5 UNBELIEVABLE Benefits of Squatting Daily

I never thought I’d be writing an article about the “Benefits of Squatting Daily”.

I mean, come on, I’m a guy, surely I should be benching and doing bicep curls every day just like every other “gym bro”.

Admittedly, I’ve never been into the chest and bicep routine that many seem to follow, but during my early days of training I certainly let my leg workouts lag behind everything else.

However, not anymore.

I’d like to dispel the myths around squatting daily, then introduce you to what I do in terms of performing squats every day, as well as providing you with the fantastic benefits I have achieved from doing this.

Benefits of Squatting Daily

The Myths About Squatting Every Day

The mere mention of squatting daily typically conjures up two questions in most people’s minds:A man performing a bodyweight squat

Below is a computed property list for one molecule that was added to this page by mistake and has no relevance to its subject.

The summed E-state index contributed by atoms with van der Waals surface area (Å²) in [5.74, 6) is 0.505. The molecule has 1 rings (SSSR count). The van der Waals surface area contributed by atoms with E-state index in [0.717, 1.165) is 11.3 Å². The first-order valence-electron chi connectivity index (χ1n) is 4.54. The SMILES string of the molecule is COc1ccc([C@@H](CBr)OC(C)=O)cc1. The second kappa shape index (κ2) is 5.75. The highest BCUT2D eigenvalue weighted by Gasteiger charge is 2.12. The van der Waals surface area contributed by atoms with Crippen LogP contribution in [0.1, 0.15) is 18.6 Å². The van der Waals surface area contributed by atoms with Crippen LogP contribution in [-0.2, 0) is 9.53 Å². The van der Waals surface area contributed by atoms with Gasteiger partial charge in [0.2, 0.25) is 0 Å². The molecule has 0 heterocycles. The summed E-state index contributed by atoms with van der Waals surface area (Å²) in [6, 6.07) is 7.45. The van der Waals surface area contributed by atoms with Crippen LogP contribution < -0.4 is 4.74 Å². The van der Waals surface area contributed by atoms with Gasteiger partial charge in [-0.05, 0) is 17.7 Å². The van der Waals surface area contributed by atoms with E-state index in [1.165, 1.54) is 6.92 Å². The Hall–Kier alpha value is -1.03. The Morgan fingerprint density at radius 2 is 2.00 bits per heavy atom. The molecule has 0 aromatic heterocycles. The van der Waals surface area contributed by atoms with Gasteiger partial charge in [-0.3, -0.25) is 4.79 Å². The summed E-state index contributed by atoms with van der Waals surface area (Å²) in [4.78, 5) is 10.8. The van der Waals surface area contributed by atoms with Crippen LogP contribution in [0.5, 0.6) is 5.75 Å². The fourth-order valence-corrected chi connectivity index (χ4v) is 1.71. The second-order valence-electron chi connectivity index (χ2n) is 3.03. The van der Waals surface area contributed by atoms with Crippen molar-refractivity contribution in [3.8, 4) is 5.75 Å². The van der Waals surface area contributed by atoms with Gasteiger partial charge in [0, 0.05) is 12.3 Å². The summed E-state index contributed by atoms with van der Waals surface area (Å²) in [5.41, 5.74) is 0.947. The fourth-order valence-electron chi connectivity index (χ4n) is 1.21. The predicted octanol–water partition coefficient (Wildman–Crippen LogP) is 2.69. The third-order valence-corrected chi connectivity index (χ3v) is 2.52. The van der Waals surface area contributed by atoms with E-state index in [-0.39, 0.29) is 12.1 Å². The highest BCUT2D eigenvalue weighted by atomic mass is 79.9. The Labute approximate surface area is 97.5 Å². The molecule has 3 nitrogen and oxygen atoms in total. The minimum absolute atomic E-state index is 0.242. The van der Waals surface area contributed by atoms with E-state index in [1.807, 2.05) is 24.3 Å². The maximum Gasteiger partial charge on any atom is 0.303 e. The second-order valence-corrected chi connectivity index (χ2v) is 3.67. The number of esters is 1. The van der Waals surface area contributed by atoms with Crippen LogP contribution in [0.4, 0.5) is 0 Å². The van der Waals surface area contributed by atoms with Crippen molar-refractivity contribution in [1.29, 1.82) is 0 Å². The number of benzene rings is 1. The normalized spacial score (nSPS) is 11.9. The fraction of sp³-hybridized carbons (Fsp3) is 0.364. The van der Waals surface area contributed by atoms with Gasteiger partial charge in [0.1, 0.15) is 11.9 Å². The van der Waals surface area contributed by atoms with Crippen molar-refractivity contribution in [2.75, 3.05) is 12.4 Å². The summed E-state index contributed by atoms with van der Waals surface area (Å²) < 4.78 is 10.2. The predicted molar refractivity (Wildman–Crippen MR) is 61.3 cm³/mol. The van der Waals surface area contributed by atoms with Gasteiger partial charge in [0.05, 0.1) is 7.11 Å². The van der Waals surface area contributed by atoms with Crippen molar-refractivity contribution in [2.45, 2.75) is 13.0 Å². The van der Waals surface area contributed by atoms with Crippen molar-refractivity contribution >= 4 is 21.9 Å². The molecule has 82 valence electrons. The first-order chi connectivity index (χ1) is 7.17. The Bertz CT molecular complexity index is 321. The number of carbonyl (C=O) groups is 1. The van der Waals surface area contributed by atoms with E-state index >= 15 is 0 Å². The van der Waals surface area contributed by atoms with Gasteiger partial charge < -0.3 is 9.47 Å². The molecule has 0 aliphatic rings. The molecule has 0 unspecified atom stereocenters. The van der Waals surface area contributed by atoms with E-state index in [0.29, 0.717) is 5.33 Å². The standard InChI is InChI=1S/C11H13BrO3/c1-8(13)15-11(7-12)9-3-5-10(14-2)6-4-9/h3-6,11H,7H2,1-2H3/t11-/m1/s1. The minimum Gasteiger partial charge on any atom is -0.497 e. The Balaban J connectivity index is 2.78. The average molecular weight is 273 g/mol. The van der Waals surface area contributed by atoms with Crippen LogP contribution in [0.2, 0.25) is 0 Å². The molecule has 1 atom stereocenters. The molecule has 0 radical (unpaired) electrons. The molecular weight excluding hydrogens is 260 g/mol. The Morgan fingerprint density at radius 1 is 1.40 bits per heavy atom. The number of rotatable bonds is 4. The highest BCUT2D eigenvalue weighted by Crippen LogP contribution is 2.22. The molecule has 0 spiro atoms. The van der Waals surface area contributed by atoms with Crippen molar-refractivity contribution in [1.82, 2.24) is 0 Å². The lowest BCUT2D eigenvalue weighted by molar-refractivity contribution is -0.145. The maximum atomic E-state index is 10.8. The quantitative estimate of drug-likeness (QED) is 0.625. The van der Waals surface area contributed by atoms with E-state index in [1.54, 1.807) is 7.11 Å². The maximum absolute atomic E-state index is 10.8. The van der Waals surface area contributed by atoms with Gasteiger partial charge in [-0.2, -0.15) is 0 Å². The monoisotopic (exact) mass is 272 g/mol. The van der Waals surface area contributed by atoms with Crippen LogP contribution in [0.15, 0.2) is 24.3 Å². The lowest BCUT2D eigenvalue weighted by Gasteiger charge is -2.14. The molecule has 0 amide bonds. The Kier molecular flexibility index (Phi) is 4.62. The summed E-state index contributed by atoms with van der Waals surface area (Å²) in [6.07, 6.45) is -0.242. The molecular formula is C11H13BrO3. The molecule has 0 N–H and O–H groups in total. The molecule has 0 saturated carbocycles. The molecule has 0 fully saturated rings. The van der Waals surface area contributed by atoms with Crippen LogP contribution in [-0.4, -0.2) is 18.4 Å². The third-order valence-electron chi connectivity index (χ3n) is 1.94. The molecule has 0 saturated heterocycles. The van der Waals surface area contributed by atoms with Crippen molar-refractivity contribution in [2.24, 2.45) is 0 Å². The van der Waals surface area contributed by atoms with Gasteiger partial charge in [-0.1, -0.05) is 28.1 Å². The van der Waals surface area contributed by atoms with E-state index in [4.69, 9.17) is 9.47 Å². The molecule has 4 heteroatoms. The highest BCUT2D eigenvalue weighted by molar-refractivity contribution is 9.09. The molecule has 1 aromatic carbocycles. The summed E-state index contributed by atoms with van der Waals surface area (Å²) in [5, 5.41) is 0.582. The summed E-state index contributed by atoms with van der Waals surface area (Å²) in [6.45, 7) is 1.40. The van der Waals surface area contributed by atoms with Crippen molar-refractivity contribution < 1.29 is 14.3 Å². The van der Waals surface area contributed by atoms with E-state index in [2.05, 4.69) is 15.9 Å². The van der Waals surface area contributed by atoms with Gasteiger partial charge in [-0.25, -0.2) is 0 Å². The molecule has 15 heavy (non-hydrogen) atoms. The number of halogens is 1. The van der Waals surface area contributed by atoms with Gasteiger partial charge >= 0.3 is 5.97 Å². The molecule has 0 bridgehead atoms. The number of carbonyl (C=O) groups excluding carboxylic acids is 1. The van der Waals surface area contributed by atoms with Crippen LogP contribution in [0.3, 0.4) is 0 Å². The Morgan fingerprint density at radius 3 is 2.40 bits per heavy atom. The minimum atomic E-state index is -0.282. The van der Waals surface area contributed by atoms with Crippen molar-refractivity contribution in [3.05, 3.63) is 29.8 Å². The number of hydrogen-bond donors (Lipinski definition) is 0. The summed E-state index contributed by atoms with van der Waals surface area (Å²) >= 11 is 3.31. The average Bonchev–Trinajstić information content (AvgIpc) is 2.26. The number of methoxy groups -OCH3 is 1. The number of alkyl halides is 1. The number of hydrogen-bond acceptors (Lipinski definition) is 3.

1. Does this mean that I have to perform heavy barbell squats every single gym session throughout the week?
  2. Will completing 100 daily bodyweight squats suffice for leg development.

Pure and simple, the answer to both questions is NO.

I’m not entirely sure why, but whenever anyone talks about squatting daily our minds automatically assume this means the heavy barbell squat.

Anyone who regularly squats under the bar will know just how taxing this is on the body (and the central nervous system).

In fact, you would be loathed to attempt any further barbell back squats after a leg session for at least another 2-3 days, and in most cases until the following week.